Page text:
The Heart and Christian Barnard Christian Barnard, the man who performed the first human heart transplant. Christian Barnard was born in Beaufort West, South Africa on November 8, 1922. He was the fourth of five sons. His father was Adam Hedrick Barnard who was a reverend in the Dutch reformed church, he preached to a non-white congregation. His mother was Maria Elisabeth Deswart Barnard who had been a school teacher before marriage. Both parents were also Afrikaner missionaries. Christian Barnard grew up in a poor environment in Beaufort West, a town on South Africa’s semi-arid Great Karroo plateau.
Christian Barnard attended a local high school he went on and received an M. D. degree from the University of Cape Town in 1953. He received a Ph. D degree from the University of Minnesota in 1958. He returned to the University of Cape Town in 1958 to teach surgery. He specialized in open-heart surgery and in designing artificial heart valves. The first human heart transplant was performed on December 3, 1967, transferring the heart of a 25 year old woman into the body of Louis Waskansky , a 55 year old grocer.
He died 18 days later due to double pneumonia as a result of his suppressed immune system. The second transplant was on January 2, 1968 which was for Philip Blaiberg, who lived for 563 days after the operation. Christian Barnard spent the beginning of his adult life in the United States where he gained recognition for research in gastrointestinal pathology and later went back to South Africa and introduced open-heart surgery to that country and designed artificial valves for the human heart.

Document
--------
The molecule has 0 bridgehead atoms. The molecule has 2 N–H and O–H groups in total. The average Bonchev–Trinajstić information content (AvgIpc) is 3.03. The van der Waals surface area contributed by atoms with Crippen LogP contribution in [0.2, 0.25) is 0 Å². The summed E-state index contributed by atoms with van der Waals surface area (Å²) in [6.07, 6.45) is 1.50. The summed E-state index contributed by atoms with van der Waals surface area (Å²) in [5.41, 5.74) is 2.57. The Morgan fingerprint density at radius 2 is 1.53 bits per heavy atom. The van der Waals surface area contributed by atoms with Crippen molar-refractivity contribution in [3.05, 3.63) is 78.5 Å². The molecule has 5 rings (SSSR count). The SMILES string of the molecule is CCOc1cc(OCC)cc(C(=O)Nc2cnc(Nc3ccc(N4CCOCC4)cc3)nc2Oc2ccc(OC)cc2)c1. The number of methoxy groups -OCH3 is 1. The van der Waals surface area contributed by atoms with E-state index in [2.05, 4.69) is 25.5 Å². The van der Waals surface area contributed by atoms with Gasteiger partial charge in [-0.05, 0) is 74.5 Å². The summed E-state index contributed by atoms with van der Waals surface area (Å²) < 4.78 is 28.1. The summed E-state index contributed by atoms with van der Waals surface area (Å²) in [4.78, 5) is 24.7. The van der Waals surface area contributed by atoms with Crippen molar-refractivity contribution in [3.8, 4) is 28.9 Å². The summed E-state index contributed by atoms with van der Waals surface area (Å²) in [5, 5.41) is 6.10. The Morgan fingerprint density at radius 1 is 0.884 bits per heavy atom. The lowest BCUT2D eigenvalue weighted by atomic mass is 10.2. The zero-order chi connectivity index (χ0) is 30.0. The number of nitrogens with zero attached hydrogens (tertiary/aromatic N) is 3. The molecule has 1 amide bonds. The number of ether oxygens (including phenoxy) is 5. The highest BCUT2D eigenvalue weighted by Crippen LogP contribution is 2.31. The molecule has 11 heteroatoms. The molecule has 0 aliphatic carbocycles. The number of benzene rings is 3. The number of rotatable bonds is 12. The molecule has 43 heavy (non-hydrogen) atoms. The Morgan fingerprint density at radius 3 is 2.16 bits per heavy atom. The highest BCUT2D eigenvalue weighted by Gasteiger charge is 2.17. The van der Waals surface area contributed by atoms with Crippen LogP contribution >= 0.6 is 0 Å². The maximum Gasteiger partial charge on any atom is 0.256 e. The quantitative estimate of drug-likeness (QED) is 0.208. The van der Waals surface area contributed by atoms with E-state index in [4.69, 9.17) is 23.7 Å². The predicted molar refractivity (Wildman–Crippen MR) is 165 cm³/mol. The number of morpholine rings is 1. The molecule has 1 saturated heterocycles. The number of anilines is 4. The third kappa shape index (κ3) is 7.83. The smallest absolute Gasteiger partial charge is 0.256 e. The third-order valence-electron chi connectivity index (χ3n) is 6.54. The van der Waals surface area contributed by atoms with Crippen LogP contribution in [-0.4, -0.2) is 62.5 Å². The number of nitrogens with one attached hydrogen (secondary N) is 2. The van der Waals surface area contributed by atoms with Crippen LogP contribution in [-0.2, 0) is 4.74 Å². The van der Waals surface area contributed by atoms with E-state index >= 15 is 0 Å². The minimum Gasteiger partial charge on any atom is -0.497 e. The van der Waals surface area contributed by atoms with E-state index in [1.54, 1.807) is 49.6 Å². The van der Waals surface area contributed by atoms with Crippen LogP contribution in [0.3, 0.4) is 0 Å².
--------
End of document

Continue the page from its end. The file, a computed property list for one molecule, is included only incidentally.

Christian Barnard made a huge impact and contribution to healthcare when he attempted and accomplished the worlds first human heart transplant which was a huge success in the medical field. His accomplishment led to further investigation in heart transplants and which now is a normal surgery that is performed all around the world today. Christian Barnard had been bothered by rheumatoid arthritis since he was young, and advancing stiffness in his hands forced his retirement from surgery in 1983.
He took up writing, however, and wrote a cardiology text, an autobiography, and several novels, including a thriller about organ transplants. He passed away on September 2, 2001. Christian Barnard has made a huge impact on healthcare and the study of medicine. Christian Barnard is a hero to me because he was brave enough to take a chance and put his reputation on the line to make a difference. Christian Barnard’s contribution to health care has changed the years to come in medicine and his contribution will always be remembered.